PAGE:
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waste, is very considerable. An estanciero told me that he often had to send large herds of cattle a long journey to a salting establishment, and that the tired beasts were frequently obliged to be killed and skinned; but that he could never persuade the Gauchos to eat of them, and every evening a fresh beast was slaughtered for their suppers! The view of the Rio Negro from the Sierra was more picturesque than any other which I saw in this province. The river, broad, deep and rapid, wound at the foot of a rocky precipitous cliff: a belt of wood followed its course, and the horizon terminated in the distant undulations of the turf-plain.

When in this neighbourhood, I several times heard of the Sierra de las Cuentas: a hill distant many miles to the northward. The name signifies hill of beads. I was assured that vast numbers of little round stones, of various colours, each with a small cylindrical hole, are found there. Formerly the Indians used to collect them, for the purpose of making necklaces and bracelets—a taste, I may observe, which is common to all savage nations, as well as to the most polished. I did not know what to understand from this story, but upon mentioning it at the Cape of Good Hope to Dr. Andrew Smith, he told me that he recollected finding on the south-eastern coast of Africa, about one hundred miles to the eastward of St. John's river, some quartz crystals with their edges blunted from attrition, and mixed with gravel on the sea-beach. Each crystal was about five lines in diameter, and from an inch to an inch and a half in length. Many of them had a small canal extending from one extremity to the other, perfectly cylindrical, and of a size that readily admitted a coarse thread or a piece of fine catgut. Their colour was red or dull white. The natives were acquainted with this structure in crystals. I have mentioned these circumstances because, although no crystallized body is at present known to assume this form, it may lead some future traveller to investigate the real nature of such stones.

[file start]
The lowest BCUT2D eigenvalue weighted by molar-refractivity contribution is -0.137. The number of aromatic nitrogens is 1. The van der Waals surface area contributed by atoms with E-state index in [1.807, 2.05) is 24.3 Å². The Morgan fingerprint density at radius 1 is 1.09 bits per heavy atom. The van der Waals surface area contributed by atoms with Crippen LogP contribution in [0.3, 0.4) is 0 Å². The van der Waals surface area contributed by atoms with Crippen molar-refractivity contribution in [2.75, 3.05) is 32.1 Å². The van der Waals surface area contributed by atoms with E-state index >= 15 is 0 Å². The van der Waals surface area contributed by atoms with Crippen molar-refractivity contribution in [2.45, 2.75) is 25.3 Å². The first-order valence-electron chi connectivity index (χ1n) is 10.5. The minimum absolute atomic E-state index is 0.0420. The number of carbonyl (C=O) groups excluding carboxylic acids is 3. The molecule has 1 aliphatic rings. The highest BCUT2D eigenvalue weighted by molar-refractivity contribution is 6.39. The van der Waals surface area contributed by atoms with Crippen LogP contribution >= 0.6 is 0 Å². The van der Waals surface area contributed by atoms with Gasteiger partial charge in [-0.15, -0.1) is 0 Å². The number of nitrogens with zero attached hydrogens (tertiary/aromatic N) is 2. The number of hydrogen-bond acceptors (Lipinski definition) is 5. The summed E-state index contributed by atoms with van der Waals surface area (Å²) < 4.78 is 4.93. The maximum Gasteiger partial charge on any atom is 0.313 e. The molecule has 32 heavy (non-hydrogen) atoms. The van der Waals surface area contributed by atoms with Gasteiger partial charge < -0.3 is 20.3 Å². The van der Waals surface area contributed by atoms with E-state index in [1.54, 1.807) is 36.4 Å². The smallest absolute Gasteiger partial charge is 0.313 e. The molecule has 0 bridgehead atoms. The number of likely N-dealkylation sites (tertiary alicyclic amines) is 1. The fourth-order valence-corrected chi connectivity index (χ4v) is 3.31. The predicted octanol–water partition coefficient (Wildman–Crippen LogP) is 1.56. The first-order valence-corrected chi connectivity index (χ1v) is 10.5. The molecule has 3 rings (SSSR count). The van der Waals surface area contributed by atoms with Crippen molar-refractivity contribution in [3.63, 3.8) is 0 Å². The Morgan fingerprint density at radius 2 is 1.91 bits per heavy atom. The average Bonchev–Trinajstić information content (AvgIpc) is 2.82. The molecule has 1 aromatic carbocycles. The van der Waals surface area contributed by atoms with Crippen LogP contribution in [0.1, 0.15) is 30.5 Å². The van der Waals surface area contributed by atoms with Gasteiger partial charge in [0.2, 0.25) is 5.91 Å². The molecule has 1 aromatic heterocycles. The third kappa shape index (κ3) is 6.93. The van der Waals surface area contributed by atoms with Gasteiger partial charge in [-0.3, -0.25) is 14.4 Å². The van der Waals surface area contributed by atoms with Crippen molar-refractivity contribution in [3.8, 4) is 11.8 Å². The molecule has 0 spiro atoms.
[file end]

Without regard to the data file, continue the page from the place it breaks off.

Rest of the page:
While staying at this estancia, I was amused with what I saw and heard of the shepherd-dogs of the country.[1] When riding,

  1. M. A. d'Orbigny has given nearly a similar account of these dogs, tom. i. p. 175.